The Importance of Peace: Part 1 – The Meaning of Shanti
Peace = Shanti = ??
Peace is hard to come by in today’s fast-paced internet culture. In Sanskrit, peace is known as ‘Shanti‘. But what does Shanti mean? And why is it chanted three times at the end of rituals?
More than relaxation
One will notice that the youth of today shun the idea of peace, preferring to fervently seek and pray for adventure and achievement. With Facebook and Twitter and MySpace sending minute by minute updates of what everyone we know is up to 24 hrs a day, it is almost as if peace is obsolete!
There is nothing wrong with seeking adventure. Our horizons are broadened daily as globalisation continues and its an exciting world out there. There is much that we can learn from others. But let’s not drive out peace!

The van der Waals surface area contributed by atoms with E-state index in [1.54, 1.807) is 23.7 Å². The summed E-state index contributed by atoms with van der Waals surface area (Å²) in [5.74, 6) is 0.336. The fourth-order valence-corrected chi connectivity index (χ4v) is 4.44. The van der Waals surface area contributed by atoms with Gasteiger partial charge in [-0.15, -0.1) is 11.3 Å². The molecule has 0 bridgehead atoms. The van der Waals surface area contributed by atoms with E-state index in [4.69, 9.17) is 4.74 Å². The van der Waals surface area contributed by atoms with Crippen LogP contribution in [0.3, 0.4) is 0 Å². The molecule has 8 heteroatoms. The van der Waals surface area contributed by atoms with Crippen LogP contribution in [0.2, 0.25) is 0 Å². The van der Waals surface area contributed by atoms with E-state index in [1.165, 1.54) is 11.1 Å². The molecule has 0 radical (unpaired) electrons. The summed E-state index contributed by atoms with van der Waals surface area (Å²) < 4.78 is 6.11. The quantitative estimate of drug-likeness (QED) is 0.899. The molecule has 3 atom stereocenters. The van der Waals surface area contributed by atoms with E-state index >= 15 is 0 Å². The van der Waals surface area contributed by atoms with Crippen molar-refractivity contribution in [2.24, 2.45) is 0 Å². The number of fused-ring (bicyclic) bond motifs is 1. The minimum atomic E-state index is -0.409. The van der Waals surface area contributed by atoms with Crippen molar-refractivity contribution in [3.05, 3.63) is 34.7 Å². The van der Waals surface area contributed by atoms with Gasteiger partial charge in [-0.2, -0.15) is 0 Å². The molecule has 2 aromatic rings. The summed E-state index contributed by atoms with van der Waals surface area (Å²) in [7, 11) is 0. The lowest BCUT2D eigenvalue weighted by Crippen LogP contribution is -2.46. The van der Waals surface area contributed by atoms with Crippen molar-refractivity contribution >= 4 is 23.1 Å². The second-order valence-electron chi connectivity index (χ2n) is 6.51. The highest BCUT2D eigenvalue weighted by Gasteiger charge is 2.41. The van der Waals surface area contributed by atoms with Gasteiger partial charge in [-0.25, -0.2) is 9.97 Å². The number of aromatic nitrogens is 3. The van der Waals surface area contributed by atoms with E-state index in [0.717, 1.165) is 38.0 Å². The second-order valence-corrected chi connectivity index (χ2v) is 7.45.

One of the misconceptions is that people limit the definition of peace to contentment, relaxation (a lack of stress), and a feeling of certainty. But it is much more than this!
The ancient Jewish people understood the idea of peace well. The closest Hebrew word for peace is ‘Shalom’. A better definition of Shalom is ‘God’s Peace’.
What does this mean? I take it to mean the feeling one has in the direct presence of God. Can you imagine this? Most people would guess that it means total surrender, complete satisfaction, a feeling of security and bliss.
This idea is getting us closer to the Hindu concept of Shanti.
The Hindus like to do everything big. Think of huge sanskrit texts and doctrines on philosophy and society, epic allegorical histories not to mention a sprawling pantheon of deities!
We take a similar approach to peace. With such a vast cosmology, one needs a broad spectrum of peace for every type of sentient being.
In explaining this, have you ever thought of why the word Shanti is always recited 3 times at the end of pujas and havans?
I will leave you to ponder it until the next part is published!
Coming soon – Part 2 – Why we chant Shanti 3 times.